Back Home, Pictures from the Trip

Costa Mesa, Ca.

June 21, 2010

Dear Family & Friends:

I’m home, feeling great and gaining back some of the 15 pounds I lost on the mountain.

In the next couple of weeks, I will be posting an 18-minute video/photo review of my 2010 Everest trip on the North (Tibet) side of the mountain.  In the meantime, I have selected a few photos you may enjoy.  The last photo shows my turnaround point at the Second Step near the base of the famous Summit Triangle.

Last week, I received some really depressing news.  My plan was to return to Everest next year to complete my unfinished business on the North side.  Unfortunately, on June 10, 2010, the China Tibet Mountaineering Association placed age restrictions on North side climbs.  No one under the age of 18 or over the age of 60 will be issued a climbing permit.  The ban was sparked by the controversy surrounding young climbers, but, unfortunately, was extended to seniors.

The CTMA regulations state that exceptions can be made for climbers who produce a medical certificate stating they are fit to climb a high altitude mountain, but it is unclear how this exception will be applied in individual cases.  Asian Trekking advises me that I would present a strong case for application of the exception because of (i) my South side summit last year, (ii) my careful and conservative climbing style as evidenced by my decision to turn around at the South summit in 2007 and the Second Step this year and (iii) the fact I have climbed the highest mountain on every continent, all after reaching the age of 60. If I can’t return to Everest, I will start looking more closely at the Poles.

This was just a great year for me on Everest even though I didn’t touch the summit.  The views were spectacular (much better than the South side), and I felt strong and healthy the whole time I was on the mountain.  The weather would just not cooperate, and I did not get that much needed rest day at high camp.  But, I am happy with my performance on the mountain and my decision to make the turn at the Second Step.  Tragically, two climbers after me reached the summit from the North side but died on the way down.  Their bodies are still on the mountain.

My attitude about the climb this year is undoubtedly helped by my summit last year.  The great climbers all talk about following your instincts and moving down when conditions, physical or external, don’t seem right.  I don’t compare myself to these legends, by any stretch of the imagination, but I am happy to take lessons from their experience.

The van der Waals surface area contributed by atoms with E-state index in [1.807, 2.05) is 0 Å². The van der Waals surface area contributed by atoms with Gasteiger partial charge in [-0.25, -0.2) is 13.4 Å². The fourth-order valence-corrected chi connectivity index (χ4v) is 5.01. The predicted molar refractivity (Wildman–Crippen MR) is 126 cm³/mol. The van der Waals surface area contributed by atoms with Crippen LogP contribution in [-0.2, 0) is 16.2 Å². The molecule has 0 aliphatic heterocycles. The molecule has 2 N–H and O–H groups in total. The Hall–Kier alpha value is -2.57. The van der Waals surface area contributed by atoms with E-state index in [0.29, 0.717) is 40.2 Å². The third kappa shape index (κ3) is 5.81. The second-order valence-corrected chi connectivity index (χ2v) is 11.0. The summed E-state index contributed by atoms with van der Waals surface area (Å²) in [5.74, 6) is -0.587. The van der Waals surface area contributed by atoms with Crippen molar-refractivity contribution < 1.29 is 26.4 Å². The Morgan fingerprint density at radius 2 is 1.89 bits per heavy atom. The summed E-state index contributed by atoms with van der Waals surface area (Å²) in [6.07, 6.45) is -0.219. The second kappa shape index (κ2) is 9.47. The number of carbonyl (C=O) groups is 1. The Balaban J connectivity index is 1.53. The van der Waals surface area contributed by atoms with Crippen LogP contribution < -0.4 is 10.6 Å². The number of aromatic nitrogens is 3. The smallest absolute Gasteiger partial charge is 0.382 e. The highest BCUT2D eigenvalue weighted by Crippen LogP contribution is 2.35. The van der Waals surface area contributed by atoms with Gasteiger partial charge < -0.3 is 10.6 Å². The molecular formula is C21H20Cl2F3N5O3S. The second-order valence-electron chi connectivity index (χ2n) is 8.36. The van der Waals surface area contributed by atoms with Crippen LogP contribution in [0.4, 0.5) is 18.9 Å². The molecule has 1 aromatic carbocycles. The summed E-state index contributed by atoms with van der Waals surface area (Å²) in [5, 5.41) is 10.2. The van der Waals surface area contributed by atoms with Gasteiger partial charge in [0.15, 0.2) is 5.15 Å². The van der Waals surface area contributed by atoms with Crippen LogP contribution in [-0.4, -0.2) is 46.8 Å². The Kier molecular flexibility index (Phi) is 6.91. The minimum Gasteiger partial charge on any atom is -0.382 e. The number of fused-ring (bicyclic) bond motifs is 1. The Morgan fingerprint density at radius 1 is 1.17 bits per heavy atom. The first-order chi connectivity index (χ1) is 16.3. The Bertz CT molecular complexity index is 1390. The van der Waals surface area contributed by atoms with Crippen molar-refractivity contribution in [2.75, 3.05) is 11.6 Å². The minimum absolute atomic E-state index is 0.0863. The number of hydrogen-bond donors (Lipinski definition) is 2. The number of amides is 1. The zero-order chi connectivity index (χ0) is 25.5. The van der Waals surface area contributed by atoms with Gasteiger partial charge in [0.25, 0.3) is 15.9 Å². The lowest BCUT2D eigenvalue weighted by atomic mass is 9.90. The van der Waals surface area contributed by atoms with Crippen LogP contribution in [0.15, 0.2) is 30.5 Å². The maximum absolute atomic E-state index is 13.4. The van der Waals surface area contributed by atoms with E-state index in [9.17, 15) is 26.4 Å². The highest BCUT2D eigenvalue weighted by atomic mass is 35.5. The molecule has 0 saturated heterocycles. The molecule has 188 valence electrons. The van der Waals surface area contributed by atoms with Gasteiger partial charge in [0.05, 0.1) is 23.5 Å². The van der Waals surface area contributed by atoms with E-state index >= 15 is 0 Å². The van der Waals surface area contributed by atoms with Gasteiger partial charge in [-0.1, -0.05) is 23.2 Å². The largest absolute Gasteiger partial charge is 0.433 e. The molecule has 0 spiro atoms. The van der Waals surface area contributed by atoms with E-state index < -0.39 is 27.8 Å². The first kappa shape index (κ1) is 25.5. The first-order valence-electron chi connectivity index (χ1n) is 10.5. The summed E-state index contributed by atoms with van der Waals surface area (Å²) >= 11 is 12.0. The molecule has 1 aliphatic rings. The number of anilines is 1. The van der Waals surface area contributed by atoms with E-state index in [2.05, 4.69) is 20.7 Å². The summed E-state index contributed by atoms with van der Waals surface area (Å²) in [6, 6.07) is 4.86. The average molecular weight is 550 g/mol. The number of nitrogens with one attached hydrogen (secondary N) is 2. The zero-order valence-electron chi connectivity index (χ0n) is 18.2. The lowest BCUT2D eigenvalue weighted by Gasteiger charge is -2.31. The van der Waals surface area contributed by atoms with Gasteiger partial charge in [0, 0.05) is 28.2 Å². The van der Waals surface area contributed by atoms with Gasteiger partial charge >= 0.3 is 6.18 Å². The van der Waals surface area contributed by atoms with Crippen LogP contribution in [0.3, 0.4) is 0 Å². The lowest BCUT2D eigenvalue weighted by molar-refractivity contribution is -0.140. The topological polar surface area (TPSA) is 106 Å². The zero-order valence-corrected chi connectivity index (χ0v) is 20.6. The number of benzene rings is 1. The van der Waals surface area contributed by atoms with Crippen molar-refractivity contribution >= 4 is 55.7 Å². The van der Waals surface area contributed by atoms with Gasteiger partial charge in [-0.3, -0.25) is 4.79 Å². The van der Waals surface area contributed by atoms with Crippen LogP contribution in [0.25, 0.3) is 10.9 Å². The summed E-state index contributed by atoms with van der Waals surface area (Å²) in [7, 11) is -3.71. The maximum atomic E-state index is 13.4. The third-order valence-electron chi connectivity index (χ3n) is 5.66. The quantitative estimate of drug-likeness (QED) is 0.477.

Thanks to all of you who followed my trip this year, and a special thanks to those of you who posted words of encouragement on my blog.  I was inspired and motivated by this support, and I love all of you.

God bless you,

Bill Burke

(click picture for large version)

 

The Team

The Team

David & Bill

David & Bill

03 Mingma, Bill & Ang Sona

Mingma, Bill & Ang Sona

Route to the summit on the North Side (photo courtesy of Alan Arnette)

Route to the summit on the North Side (photo courtesy of Alan Arnette)

Showering at Base Camp

Showering at Base Camp

Mt. Everest from Base Camp

Mt. Everest from Base Camp

Everest after a heavy snow

Everest after a heavy snow

Summit view

Summit view

Heavy winds on the summit

Heavy winds on the summit

Advanced Base Camp (21,000 feet)

Advanced Base Camp (21,000 feet)

11 Moving up the headwall to Camp 1

Moving up the headwall to Camp 1

Camp 1 on the North Col (23,000 feet)

Camp 1 on the North Col (23,000 feet)

Camp 1 with the route to the Camp 2 and the summit in the background

Camp 1 with the route to the Camp 2 and the summit in the background

Moving to Camp 2

Moving to Camp 2

Camp 2 (25,300 feet)

Camp 2 (25,300 feet)

Mingma & Bill moving to Camp 3

Mingma & Bill moving to Camp 3

Camp 3 (27,400 feet) with the summit ridge in the background

Camp 3 (27,400 feet) with the summit ridge in the background

18 Camp 3 and the summit.jpg

Camp 3 and the summit 

View from Camp 3

View from Camp 3 

The summit ridge & the Second Step (where I turned around)

The summit ridge & the Second Step (where I turned around)